14. This lavish period piece contains enough thrills, spills and moments of cinematic grace that not only manage to push it through the rough spots but allow it to put most American action films of recent vintage to shame.
  15. Nebraska is full of complicated people marked by flaws and failures, mistakes and regrets; they can be selfish bastards, too. It often feels as though Payne is trying to strip away the cliché that the region is populated exclusively by hardworking, decent hearted types.
  16. The Best Man Holiday has the potential to become a staple of Christmastime movie watching in the 'hood.
    • 69 Metascore
    • 88 Critic Score
    Besides being a riveting true-crime story, Shawn Rech and Brandon Kimber’s A Murder in the Park is a film that makes a powerful case that some cherished liberal beliefs aren’t always congruent with the truth; in fact, sometimes they are the exact opposite.
    • 71 Metascore
    • 88 Critic Score
    An earnest and important film. It deserves to be seen by anyone who is interested in documentaries and anyone who is interested in the simple human stories movies too often overlook.
  17. The thematic elements are in place, the emotional tension is highly strung, and the action unfolds in a wave like the fire erupting from the dragon's mouth, overtaking all in its path.
  18. This is the kind of movie that galvanizes and discomfits while it’s on screen, and is terrific fodder for conversation long after its credits roll. Even if you are neither Catholic nor Irish, this Calvary will in no way be a useless sacrifice of your moviegoing time.
  19. The film's flintiness and initially subdued nastiness set it apart from most other action films about the thin line separating cops from crooks.
  20. Harry Dean Stanton: Party Fiction takes a dreamy and philosophical approach, reflecting the personality of the man who is its subject.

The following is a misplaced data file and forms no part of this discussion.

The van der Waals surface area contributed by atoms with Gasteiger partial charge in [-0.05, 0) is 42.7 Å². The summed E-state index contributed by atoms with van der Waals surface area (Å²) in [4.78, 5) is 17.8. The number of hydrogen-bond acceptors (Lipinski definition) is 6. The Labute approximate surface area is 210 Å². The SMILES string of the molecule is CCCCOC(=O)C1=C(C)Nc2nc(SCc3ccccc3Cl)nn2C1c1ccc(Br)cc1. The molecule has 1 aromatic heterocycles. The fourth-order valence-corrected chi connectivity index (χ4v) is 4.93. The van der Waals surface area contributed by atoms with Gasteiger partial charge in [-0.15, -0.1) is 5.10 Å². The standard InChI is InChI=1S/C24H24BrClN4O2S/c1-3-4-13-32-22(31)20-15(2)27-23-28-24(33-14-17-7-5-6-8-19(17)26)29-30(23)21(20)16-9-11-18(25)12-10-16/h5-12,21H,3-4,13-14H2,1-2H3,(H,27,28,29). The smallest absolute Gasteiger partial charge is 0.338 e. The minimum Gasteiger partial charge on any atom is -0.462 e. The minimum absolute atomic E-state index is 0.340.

21. It wants to put you smack-dab in the middle of a particular place during a particular time, and let you marinate in that place and time through quiet montages and long—sometimes very long—scenes.
  22. That Guy Dick Miller is the perfect title for Elijah Drenner’s wildly entertaining documentary chronicling the 50-plus years of Miller’s career.
  23. The footage of Bordeaux is awe-inspiring, with aerial shots of the great chateaux and the vineyards. Closeups of the labels from the different chateaux abound, along with luscious shots of glimmering wine being poured. The obsessive nature of the entire industry is reflected in these shots, a good marriage of theme and form.
  24. It's gloriously inventive, wonderfully funny, and gorgeous to look at, the screen filled with sometimes overwhelming detail.
  25. The Brits do this type of crowd-pleaser far better than Hollywood, if only because films like “The Full Monty” and “Billy Elliot” were unafraid to temper sweetness with darker elements of reality.
    • 69 Metascore
    • 88 Critic Score
    Amounts to a valuable if tremendously damning commentary on our current political culture.